Those who follow my Twitters know that I've just returned from two weeks in South Africa and Zambia, including six days in the game parks at Kruger seeing animals in the wild. I was amazed at how close we got to the animals - who apparently think of a big open Land Rover as an interesting, but non threatening large companion. Lions, leopards, rhinos, elephants and the like were in touching distance, while the zebra and giraffe did seem to run at our approach. Maybe they were smart enough to know why the gun was mounted next to the driver.
I find it hard to resist seeing the jungle situations as metaphors for the venture and startup world. First, Google and Microsoft are the Land Rovers. They're very big, they're out there, but you have to live your life and go after your own prey, in which case they'll ignore you. This works well for the lions and leopards, who can go after meat knowing the elephants are vegetarians, and will only trample them if they get in the way. And their trampling won't usually be to get the food source - they have their own. In our world, this means focus on your own products and customers.
If you have low gross margins, you need to be very big. Elephants excrete, without processng, about 2/3 of their food. Their digestive systems are pretty inefficient. But even on that 33% gross margin from their calorie intake, they have gotten extremely big. What they don't use, however, provides interesting input for others - here a leopard is eating some of that dung to get at minerals and other nutrients that are easier to find this way.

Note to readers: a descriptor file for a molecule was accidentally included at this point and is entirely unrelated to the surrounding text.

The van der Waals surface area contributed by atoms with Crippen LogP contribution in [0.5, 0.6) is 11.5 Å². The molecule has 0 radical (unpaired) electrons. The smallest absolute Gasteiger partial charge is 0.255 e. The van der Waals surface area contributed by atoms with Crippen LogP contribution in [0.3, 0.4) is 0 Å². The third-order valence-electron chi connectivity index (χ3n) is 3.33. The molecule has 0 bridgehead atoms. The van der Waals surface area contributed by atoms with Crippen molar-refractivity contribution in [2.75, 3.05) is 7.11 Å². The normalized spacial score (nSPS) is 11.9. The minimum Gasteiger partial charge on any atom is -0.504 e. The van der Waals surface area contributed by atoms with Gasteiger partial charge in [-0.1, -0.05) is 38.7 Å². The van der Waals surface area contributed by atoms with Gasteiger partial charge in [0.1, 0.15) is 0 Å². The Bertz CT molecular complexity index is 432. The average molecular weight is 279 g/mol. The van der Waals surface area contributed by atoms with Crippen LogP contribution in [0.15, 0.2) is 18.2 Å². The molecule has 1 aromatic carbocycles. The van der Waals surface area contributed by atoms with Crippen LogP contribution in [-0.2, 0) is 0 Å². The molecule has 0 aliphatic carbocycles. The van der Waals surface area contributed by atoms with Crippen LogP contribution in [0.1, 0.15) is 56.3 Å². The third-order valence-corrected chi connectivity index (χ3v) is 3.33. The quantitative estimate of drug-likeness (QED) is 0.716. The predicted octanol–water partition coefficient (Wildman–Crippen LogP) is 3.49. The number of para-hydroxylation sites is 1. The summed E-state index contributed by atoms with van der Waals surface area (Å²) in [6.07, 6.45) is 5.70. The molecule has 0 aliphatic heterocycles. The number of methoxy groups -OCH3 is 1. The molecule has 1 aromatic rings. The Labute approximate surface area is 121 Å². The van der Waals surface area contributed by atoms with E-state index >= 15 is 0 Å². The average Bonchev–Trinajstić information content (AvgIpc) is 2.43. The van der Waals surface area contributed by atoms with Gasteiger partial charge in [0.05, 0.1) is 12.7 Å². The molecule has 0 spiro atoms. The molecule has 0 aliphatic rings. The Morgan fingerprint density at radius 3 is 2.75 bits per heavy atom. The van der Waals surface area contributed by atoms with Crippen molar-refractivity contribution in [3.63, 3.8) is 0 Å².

Specialization is often a way to get big, without conflicting with other parties. The giraffes mostly eat the high vegetation that the elephants, rhinos and hippos can't reach. Rather than going for the low hanging fruit - they go after the highest stuff, but have adapted their bueiness model accordingly.
Visiting the awe inspiring Victoria Falls (which the natives call the thunder that smokes), you see the critical nature of timing. Here are the falls when we were there in March (with flows of millions of kilolitres per second). Here it is in November - almost totally dry.
All in all, it's a trip I recommend to everyone - you recharge the batteries, see where we came from (my 23Across profile makes it clear that my DNA is out of Africa, as is true of all the humans), and puts into context our technology based society.
Of course, I should note that hundreds of miles from civilization, with very slow internet connectivity at the lodges, and no cell phone service in the lodges, you have time to ponder a beautiful sunrise . Or so I though till we went out on a drive one morning, and, once out in the middle of nowhere, my Blackberry started to vibrate - having caught signal from the only tower for 50 miles. I left it in the lodge for the next rides.